Lower Rates on the near future?

Are lower rates in the horizon?
Business and Consumers might need another kick
October 20, 2002

As I sit here watching the network news on a Sunday afternoon and contemplating how to spend the last few hours of freedom before going back to my cubicle for another week, I see a news story about how many people have been laid-off. The anchorwoman started reading from a long list 25,000 gone from Boeing , 5,000 laid-off from Delta and so on. Frankly it is a little depressing. Nevertheless, I am an optimist most of the time and the news that the economy is still growing at 3% and that the unemployment rate is still under 6% are things that make me believe that things are not as tough as people think they are.

On the other hand, I am a big believer in perception and markets overreacting to bad news. It seems to me like consumer and businesses have lost some confidence and that we are going to have a bad holiday season as consumer and wholesale purchases are going to go into the tank.

Monetary Policymaking to the rescue?

It is not clear to me if further decreases in the fed funds rate will do any good. After all, the target rate is already a low 1.75%. However, it seems likely that the fed will drop the rates once more to encourage economic activity.

Intended federal funds rate

Changes during the last two years

Change in basis points

Date Increase Decrease Level


December 11 ... 25 1.75
November 6 ... 50 2.00
October 2 ... 50 2.50
September 17 ... 50 3.00
August 21 ... 25 3.50
June 27 ... 25 3.75
May 15 ... 50 4.00
April 18 ... 50 4.50
March 20 ... 50 5.00
January 31 ... 50 5.50
January 3 ... 50 6.00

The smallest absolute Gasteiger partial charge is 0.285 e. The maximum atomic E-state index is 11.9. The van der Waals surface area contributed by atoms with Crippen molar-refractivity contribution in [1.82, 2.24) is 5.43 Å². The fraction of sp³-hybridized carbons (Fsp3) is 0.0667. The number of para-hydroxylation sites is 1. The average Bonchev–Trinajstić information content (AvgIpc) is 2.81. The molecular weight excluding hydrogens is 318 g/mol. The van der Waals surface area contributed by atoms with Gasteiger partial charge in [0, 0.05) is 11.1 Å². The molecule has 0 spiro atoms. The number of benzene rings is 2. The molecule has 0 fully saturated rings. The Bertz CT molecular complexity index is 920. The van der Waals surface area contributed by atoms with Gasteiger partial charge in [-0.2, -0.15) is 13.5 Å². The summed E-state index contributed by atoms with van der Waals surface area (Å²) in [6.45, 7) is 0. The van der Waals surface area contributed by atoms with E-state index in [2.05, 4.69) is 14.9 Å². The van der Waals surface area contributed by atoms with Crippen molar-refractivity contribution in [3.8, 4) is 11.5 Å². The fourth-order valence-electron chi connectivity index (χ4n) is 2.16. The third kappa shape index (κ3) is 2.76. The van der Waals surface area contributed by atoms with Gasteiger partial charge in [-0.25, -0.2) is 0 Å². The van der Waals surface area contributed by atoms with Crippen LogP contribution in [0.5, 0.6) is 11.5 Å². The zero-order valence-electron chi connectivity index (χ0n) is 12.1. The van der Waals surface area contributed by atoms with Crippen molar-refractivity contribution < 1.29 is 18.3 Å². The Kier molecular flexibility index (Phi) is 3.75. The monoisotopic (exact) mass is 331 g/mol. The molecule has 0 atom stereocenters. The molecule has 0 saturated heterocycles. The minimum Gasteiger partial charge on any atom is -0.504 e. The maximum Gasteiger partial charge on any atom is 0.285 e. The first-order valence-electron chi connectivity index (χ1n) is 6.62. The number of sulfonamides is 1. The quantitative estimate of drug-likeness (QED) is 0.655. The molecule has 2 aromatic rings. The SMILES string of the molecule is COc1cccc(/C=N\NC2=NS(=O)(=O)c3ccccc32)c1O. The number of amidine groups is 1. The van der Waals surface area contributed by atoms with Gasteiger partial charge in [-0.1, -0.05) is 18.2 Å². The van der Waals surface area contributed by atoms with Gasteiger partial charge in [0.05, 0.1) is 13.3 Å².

May 16 50 ... 6.50
March 21 25 ... 6.00
February 2 25 ... 5.75

A basis point is 1/100 percentage point.

On September 24, 2002, The Federal Open Market Committee decided to keep its target for the federal funds rate unchanged at 1 3/4 percent. The biggest news on that day was that two of the members of the committee voted against it and wanted a reduction. The next meeting is November 6, 2002. Personally, I hope they lower it another 50 basis points. Cheap money is always good.

Birthdate: Mar 06, 1926 - Birthplace: New York, N.Y. - Education: B.S., M.A., Ph.D., New York University. The cautious chief of the Federal Reserve Board, or Fed, was a child through the Depression, became President Gerald Ford's top economic adviser during the economic woes of the mid-'70s, and ascended to his current post mere months before the stock market crash of 1987.

Alan Greenspan is chairman of the Federal Reserve Board and arguably the second most powerful person in the US after the President. Greenspan has outlasted three administrations and has been in charge of the Fed since 1987.

"How do we know when irrational exuberance has unduly escalated asset values?" Alan Greenspan


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